Yeah. Why care about bullying when there are more important things, like Politics.
In any case, to greet this new panel, I published an op-ed in the Spectator. Hope the point is clear.

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110 Blocks

Sam Freedman, the Columbia professor of Jew vs. Jew fame among other things, published his column this week in the NYTimes about the need for an Israel Studies Chair at Columbia to set things straight. I don’t know. I’ve argued in the past that an Israel studies chair, in the current environment described well by Alan Dershowitz, would only aggravate the situation.
What’s for sure is that Zweig’s attitude is what’s missing. He says,

“My goal is to make the students think, not tell them what to think,” Professor Zweig said. “I’m glad when students walk away from my class feeling that I’ve had respect for their views. That’s an obligation of professors. We have a mantle of authority and it is scandalous for us to exploit this position in order to propagate our own views.”

Damn straight. [crossposted]

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Paulin’s back in Town

Tom Paulin, the visiting professor who thinks Jews in the West Bank should be shot on sight, is back in town and coming to Columbia.
I took Paulin on while he was here in a column for the Spec, and, re-reading it, I want to point out that my position is the same:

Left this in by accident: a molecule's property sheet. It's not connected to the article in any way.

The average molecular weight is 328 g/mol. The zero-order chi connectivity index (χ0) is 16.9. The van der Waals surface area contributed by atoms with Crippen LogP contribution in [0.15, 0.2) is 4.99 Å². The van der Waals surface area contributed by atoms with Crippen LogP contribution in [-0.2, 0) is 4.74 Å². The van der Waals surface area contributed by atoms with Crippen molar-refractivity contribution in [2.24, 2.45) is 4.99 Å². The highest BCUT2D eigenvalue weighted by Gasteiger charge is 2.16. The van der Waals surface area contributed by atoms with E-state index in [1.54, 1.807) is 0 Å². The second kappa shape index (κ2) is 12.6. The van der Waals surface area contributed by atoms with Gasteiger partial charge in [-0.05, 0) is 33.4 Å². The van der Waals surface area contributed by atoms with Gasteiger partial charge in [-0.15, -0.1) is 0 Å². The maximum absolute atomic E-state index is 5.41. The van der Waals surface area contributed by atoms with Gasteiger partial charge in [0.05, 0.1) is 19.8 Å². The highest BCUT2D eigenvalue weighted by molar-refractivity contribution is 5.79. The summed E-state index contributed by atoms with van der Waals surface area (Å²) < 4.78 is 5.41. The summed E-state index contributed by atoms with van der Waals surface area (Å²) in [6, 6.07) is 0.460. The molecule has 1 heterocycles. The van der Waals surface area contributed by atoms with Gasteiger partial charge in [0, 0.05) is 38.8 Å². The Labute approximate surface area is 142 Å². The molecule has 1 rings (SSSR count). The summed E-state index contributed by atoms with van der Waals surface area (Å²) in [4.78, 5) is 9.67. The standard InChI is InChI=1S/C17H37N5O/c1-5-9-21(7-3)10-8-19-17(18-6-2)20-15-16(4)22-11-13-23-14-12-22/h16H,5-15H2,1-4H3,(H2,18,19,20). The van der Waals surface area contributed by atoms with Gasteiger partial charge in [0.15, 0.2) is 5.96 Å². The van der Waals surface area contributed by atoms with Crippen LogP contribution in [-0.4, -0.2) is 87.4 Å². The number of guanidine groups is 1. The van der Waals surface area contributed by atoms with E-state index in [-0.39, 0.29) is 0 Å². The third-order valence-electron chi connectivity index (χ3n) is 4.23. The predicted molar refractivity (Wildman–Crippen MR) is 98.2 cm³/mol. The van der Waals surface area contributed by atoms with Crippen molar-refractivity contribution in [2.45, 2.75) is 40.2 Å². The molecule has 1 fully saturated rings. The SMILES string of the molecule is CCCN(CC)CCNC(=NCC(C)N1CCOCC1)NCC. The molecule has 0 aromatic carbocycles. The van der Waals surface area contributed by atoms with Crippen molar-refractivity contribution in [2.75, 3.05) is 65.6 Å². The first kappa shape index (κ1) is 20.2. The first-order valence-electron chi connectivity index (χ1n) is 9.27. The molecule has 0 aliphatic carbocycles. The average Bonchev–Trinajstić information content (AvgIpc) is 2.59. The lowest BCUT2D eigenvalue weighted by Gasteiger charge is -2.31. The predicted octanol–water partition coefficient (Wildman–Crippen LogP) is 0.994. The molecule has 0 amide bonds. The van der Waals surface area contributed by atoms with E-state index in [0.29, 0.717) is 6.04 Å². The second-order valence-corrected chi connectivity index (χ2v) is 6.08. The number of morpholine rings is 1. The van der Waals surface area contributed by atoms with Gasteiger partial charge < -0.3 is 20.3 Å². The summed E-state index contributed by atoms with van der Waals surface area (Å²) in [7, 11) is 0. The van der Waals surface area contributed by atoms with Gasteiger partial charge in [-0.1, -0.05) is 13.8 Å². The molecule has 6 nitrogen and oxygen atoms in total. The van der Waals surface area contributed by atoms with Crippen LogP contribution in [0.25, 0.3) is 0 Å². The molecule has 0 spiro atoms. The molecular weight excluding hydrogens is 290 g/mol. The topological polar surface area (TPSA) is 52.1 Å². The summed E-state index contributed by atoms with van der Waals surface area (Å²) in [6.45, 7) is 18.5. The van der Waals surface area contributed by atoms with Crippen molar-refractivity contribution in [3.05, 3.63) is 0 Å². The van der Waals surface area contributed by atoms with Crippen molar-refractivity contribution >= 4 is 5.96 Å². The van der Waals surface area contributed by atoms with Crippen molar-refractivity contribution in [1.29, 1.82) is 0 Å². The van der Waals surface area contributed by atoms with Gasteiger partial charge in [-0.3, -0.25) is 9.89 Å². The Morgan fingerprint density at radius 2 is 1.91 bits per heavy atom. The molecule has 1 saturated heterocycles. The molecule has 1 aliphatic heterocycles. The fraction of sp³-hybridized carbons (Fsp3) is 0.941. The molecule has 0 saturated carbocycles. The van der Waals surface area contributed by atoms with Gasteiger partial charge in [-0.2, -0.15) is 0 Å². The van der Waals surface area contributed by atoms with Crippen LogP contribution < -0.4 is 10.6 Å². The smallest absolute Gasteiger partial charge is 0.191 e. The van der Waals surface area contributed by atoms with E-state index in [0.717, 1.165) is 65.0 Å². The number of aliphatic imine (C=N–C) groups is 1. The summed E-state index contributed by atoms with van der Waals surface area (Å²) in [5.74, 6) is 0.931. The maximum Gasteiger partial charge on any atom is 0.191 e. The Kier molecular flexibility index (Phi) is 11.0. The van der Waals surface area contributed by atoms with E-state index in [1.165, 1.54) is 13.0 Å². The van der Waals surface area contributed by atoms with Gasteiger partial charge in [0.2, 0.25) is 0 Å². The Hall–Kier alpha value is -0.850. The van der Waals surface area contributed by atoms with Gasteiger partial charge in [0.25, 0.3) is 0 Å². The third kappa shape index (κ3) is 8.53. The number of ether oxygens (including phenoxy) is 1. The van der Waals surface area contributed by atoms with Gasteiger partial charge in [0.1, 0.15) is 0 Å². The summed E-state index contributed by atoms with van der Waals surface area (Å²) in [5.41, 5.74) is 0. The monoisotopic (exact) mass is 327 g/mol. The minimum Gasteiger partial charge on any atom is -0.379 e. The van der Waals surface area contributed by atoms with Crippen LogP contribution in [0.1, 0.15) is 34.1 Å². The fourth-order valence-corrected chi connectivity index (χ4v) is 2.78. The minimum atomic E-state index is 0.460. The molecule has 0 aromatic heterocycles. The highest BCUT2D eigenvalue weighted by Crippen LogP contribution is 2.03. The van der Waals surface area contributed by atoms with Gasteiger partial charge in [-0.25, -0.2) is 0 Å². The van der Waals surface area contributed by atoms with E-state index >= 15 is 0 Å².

This is not a matter of Paulin’s First Amendment rights, as some would allege. I would die to protect Paulin’s right to express himself however he wants, but that does not mean that I or the University must actively support his incitement by paying his wages and granting him a visiting professorship. It certainly does not mean that the University should give him a soapbox from which he can spread hatred. The idea that the principles of the First Amendment and academic freedom protect a professor’s right to say anything, while retaining his or her position, is dangerously amiss. The University as an institution does not exist for professors but for students–it is an institution of education, not a think tank.

That was written on December 3, 2002. That it has taken this long for the issue to be taken seriously is something we should be ashamed of.

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Out of Control

Things have been a bit out of control lately on the Columbia issue, with many different threads working at once–so I am sorry I wasn’t able to blog about the enormous pride the Iraqi elections arose in me for the human sprit, the joy I have reading about our being closer than ever for peace in the Middle East, and the complete outrage that while Israelis and Palestinians are trying to work out their problems, bigoted “experts” at Columbia are now saying that a two-state solution is a “utopian solution.”
So yeah, lots going on. At least our group blog is working along, Columbians for Academic Freedom, so go over there for updates until I can tame this rhino. And thanks for coming by.